"The suggestions that the allies use the UN to justify war contradicts claims by Blair and Bush, repeated during their Washington summit last week, that they turned to the UN in order to avoid having to go to war," Smith wrote. Perhaps the person who provided the documents is concerned about the world body's credibility and disagrees with the Bush administration's decision not to stick it out in the Security Council for a second resolution.

One possibility is that the source(s) worked or works in the British Foreign Office, the English equivalent of the U.S. State Department. Last fall, when Smith worked for the Daily Telegraph, another center-right London daily, he scooped all his Fleet Street rivals with a story headlined "Secret papers show Blair was warned of Iraq chaos."

The story, based on a series of Foreign Office documents from early 2002, show that Blair "was warned a year before invading Iraq that a stable post-war government would be impossible without keeping large numbers of troops there for 'many years.'"

At that time Smith reported favorably on "the grave reservations expressed by Jack Straw, the Foreign Secretary, over the consequences of a second Gulf war, and how prescient his Foreign Office officials were in predicting the ensuing chaos."

Straw and other top Foreign Office officials supported Bush's idea of using military force to disarm Saddam Hussein's regime. But they believed that an international legal consensus for war was necessary to create a stable, democratic Iraq after Hussein was gone.

Another Smith story from last September quoted a memo to Blair from British diplomat David Manning saying, "I think there is a real risk that the Administration underestimates the difficulties [of attacking Iraq]. They may agree that the failure isn't an option, but this does not mean that they will avoid it.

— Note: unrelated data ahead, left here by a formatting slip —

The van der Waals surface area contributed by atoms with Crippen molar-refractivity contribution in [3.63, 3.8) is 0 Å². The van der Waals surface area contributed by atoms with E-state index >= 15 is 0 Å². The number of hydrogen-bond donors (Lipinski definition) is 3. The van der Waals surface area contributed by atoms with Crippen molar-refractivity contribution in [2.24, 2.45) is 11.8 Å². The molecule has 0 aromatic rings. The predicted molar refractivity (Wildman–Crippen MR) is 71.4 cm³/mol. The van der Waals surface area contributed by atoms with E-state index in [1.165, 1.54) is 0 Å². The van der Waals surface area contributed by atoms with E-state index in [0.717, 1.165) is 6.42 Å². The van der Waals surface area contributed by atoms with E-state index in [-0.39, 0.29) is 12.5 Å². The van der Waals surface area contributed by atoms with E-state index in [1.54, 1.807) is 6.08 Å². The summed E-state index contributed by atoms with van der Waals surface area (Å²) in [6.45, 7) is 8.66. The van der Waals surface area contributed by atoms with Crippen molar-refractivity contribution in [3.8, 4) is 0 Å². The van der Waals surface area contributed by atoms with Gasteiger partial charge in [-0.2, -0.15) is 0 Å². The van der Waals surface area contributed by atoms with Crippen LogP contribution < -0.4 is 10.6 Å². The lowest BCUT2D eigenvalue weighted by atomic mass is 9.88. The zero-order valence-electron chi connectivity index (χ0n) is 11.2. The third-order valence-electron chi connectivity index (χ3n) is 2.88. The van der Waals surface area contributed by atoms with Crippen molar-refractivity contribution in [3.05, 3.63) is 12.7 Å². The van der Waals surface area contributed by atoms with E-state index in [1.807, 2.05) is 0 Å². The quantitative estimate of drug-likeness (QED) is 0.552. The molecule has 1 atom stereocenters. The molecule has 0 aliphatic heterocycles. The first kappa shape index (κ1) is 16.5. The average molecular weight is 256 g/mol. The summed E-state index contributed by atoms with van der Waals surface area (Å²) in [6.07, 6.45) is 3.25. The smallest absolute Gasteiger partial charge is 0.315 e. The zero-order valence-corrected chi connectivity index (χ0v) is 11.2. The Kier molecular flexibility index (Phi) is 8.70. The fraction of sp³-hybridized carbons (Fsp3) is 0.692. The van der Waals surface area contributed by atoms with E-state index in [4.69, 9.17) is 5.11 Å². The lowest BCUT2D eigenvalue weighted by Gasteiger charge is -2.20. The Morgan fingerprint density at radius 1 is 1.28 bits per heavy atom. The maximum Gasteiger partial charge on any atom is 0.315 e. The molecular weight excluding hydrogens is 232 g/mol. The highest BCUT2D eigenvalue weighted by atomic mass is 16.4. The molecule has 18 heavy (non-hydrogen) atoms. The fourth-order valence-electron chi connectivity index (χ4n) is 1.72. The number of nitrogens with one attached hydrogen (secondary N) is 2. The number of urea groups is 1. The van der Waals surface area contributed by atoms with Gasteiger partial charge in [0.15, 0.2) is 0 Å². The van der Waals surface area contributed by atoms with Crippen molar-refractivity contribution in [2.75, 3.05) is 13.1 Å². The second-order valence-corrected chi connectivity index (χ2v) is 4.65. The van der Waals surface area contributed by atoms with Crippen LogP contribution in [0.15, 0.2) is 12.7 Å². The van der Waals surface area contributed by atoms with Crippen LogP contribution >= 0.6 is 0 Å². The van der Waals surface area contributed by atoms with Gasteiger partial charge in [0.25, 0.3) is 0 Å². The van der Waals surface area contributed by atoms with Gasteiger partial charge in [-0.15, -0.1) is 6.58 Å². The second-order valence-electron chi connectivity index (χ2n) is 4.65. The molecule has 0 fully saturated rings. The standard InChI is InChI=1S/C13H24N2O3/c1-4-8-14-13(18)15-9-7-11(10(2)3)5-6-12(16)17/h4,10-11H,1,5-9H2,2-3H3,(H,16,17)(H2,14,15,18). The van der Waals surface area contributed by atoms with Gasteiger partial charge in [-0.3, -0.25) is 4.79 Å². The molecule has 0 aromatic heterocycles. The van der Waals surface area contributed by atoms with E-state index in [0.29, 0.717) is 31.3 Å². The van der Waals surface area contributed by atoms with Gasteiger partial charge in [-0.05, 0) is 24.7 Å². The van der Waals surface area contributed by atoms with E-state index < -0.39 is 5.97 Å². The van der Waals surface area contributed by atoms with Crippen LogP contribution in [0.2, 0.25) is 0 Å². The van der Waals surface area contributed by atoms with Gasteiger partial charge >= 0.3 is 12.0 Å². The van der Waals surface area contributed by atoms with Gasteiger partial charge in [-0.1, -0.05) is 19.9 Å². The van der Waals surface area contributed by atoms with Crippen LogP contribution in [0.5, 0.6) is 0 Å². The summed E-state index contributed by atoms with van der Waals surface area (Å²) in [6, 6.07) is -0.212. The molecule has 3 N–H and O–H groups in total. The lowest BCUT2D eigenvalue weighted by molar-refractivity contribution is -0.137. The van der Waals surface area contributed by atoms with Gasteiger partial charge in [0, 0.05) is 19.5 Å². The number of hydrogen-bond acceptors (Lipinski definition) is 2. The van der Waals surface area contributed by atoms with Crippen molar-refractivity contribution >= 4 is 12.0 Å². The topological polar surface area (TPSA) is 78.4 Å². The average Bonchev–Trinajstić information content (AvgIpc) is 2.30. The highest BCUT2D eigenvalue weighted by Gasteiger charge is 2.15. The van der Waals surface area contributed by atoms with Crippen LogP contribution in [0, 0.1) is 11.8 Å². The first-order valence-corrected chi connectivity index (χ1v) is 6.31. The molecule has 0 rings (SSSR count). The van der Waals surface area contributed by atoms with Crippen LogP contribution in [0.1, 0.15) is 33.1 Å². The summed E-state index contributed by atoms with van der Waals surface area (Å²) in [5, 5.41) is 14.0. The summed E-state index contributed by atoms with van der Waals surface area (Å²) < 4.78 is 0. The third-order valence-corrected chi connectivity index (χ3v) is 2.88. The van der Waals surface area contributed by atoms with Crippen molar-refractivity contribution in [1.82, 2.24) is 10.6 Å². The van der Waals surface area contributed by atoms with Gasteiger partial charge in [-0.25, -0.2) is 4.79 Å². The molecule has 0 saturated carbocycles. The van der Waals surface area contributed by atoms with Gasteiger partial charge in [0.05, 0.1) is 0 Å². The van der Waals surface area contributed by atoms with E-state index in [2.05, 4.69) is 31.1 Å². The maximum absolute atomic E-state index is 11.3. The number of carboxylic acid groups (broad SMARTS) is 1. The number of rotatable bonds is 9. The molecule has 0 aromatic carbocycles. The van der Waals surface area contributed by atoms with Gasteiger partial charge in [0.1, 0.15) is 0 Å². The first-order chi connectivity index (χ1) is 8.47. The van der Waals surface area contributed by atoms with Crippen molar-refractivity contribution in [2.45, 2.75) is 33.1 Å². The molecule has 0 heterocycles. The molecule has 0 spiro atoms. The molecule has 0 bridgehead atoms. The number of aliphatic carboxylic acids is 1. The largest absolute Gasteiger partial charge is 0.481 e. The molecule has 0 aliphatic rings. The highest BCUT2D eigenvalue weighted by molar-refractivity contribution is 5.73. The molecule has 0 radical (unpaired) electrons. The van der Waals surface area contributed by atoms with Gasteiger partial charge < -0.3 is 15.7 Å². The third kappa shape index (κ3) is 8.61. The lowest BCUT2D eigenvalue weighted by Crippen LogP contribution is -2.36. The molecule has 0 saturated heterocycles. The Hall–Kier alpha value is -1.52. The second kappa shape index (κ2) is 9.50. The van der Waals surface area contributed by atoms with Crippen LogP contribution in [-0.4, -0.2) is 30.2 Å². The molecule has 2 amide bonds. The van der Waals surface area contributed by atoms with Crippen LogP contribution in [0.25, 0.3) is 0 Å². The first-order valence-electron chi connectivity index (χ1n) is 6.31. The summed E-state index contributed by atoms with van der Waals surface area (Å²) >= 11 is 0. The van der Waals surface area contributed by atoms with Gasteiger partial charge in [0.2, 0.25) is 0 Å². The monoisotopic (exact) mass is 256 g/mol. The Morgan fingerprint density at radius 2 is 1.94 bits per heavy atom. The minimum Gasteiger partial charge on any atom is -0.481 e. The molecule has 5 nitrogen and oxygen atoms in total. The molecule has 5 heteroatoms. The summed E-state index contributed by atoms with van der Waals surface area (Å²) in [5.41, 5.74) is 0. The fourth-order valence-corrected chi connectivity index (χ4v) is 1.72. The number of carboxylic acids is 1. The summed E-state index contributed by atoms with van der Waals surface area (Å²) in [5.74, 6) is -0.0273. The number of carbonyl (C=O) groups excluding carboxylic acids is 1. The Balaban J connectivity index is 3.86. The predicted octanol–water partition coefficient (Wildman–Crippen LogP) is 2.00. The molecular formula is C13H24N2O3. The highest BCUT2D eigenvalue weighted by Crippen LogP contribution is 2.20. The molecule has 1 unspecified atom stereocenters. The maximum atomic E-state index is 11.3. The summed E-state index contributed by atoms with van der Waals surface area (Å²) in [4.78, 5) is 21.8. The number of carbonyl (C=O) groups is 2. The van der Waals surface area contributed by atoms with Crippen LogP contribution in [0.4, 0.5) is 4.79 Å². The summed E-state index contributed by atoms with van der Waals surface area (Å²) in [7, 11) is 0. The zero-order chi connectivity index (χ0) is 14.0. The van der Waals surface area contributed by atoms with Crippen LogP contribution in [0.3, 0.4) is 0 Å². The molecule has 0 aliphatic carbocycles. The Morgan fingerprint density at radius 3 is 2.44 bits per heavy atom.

In that article Smith hinted at one possible source for his story. He noted that "the highly confidential papers represent one of the most serious leaks Downing Street has ever had to confront - both because of the extremely restricted nature of their circulation and the embarrassment they may cause senior U.S. figures named in the memos."

Smith said "speculation" about the source of the his report was focusing on the Butler Committee which investigated British intelligence agencies erroneous conclusion that Hussein's regime possessed weapons of mass destruction. The Committee, he noted, "was given thousands of confidential documents detailing the run-up to war."

But the very fact that Smith -- who of course knows the truth -- would label such thinking as "speculation" suggests that his source was not on the Butler Committee.

A story in The Independent last month pointed to a more plausible candidate for the British Deep Throat. Sir Christopher Meyer, former British ambassador to the United States, is now writing his memoirs for publication later this year, according to the liberal London daily.

"The diplomat was present when Mr. Blair met George Bush in the President's ranch in Crawford, Texas, in March 2002 and played a key role in the run-up to the war," the story noted.

Meyer would have had access to top secret memoranda. Documents previously leaked to Smith show that Meyer was a critic of Bush administration policy on Iraq. And friends of the former diplomat were quoted as saying his book was "likely to make uncomfortable reading for Mr. Blair." And, probably for President Bush too.

As U.S. media attention on the Downing Street Memo continues to grow, it is safe to say that we have probably not heard the last from the British Deep Throat.